Art suffers from political correctness: Dep Culture Minister

With its latest move against a perceived underrepresentation of women, minority groups and LGBTQ+, among others, within the film industry, the Academy of Motion Picture Arts and Sciences, the world-famous custodian of the Oscar Statuette, published its new diversity rules on Tuesday. The new standards made worldwide ripples in cultural milieus, including Poland’s Ministry of Culture and National Heritage, whose Deputy Minister Jarosław Sellin called the Academy’s move “madness”.

The new rules are designed to improve inclusion both within the organisation and in the world of cinema as such.

“One would like to believe that film festivals are organised to pick out masterpieces. Professionals watch whilst us, the common audience, believe that those professionals know how to separate the wheat from the chaff and recommend to us outstanding pieces of cinema. Truth be told, it turns out that the artistic criterion has become ever less important at the expense of various politically correct goals,” Deputy Culture Minister Sellin said, expressing his regret.

The official continued saying that “we must approach the verdicts of grand festivals in an all the more sceptical way, mindful of the fact that madness took root in heads out there.”

The Academy’s new standards

As of 2024, in order to qualify for the Academy Awards’ Best Picture category, a film must meet two out of four standards in fields of on screen representation, offscreen creative leadership, apprenticeship opportunities for members of underrepresented groups and diversity in the ranks of the marketing and distribution departments.

This means that in order to meet the onscreen representation standard, at least one lead character or a significant supporting character in a movie must represent an underrepresented racial or ethnic group; at least 30 percent of secondary roles must be performed by two underrepresented groups; or the main storyline, theme or narrative must be centred around an underrepresented group, namely women, people of colour, LGBTQ+ people or people with disabilities.

The creative leadership and crew composition of a film, which is the second category, requires a film to have either at least two leadership positions or department heads from underrepresented groups and at least one from an underrepresented racial or ethnic group; at least six other crew members must originate from underrepresented racial or ethnic groups; or at least 30 percent of crew members must be from underrepresented groups.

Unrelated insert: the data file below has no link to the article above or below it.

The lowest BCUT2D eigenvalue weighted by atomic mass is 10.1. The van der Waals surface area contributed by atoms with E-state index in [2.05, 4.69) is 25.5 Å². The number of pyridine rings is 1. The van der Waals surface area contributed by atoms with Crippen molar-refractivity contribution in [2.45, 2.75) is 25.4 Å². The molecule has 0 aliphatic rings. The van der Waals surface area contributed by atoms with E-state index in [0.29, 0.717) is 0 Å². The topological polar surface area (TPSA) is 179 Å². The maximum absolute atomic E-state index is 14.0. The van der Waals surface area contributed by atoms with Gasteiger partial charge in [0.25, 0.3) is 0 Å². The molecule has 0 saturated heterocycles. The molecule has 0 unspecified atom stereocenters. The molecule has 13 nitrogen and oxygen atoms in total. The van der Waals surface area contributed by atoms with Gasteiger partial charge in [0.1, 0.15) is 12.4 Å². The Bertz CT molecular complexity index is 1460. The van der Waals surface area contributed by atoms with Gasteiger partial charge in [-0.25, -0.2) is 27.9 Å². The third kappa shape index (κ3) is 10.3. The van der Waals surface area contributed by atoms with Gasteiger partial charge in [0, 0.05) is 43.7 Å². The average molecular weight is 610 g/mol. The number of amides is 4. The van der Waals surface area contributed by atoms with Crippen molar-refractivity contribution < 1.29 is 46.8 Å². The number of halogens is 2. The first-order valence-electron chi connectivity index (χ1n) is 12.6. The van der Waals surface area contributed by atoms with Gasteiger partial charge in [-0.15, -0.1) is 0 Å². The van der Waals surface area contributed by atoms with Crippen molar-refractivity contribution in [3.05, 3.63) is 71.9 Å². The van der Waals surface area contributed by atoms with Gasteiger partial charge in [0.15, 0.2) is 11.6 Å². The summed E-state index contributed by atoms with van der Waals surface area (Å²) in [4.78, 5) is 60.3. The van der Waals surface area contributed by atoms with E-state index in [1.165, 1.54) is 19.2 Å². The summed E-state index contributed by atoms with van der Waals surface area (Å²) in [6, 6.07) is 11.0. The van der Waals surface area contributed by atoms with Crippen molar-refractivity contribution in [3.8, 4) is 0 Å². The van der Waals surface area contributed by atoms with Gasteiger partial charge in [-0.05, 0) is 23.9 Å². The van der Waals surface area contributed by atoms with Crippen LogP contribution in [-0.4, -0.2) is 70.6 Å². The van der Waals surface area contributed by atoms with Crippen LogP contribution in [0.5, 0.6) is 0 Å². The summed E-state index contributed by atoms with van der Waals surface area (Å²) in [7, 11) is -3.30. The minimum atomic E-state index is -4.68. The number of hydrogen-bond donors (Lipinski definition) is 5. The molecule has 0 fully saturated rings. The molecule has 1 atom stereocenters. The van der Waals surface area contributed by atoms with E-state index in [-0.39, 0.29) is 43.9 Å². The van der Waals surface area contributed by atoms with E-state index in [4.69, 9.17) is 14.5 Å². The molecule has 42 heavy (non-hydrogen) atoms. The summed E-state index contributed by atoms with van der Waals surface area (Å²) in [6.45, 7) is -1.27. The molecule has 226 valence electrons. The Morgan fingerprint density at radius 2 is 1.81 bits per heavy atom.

The third category tackles paid internship and apprenticeship opportunities in addition to “training opportunities for below-the-line workers, and the fourth category addresses representation in marketing, publicity and distribution teams,” as reported by the Guardian.

“The aperture must widen to reflect our diverse global population in both the creation of motion pictures and in the audiences who connect with them,” the Academy’s head, David Rubin, and CEO, Dawn Hudson, said in a statement, adding that the pending standards would “be a catalyst for long-lasting, essential change in our industry.”

“The standards will be enforced via spot checks of sets and through dialogue between the academy and a movie’s filmmakers and distributors,” The New York Times wrote.

‘No temptations’ to introduce the Academy’s guidelines in Poland

Asked whether Polish films running for Oscars would have to comply with the Academy’s guidelines, Mr Sellin replied saying: “Let us ensure that we do not implement such criteria and let us simply send in a movie that we deem capable of contention for an award in the category of non-English movies.”

The Deputy Culture Minister pointed out that the Polish candidate to the Oscars was nominated by the cinema milieu. “Various disputes break out, namely, whether the right picture, the best Polish movie has been chosen. Albeit, I have not heard about temptations of introducing here in Poland this type of absurd criteria that the Academy in the US wants to implement.”

The official admitted that the introduction of diversity rules by the Academy reminded him of how George Orwell pictured “the construction of the new brave world by crazed ideological leftist-liberal doctrinaires.”

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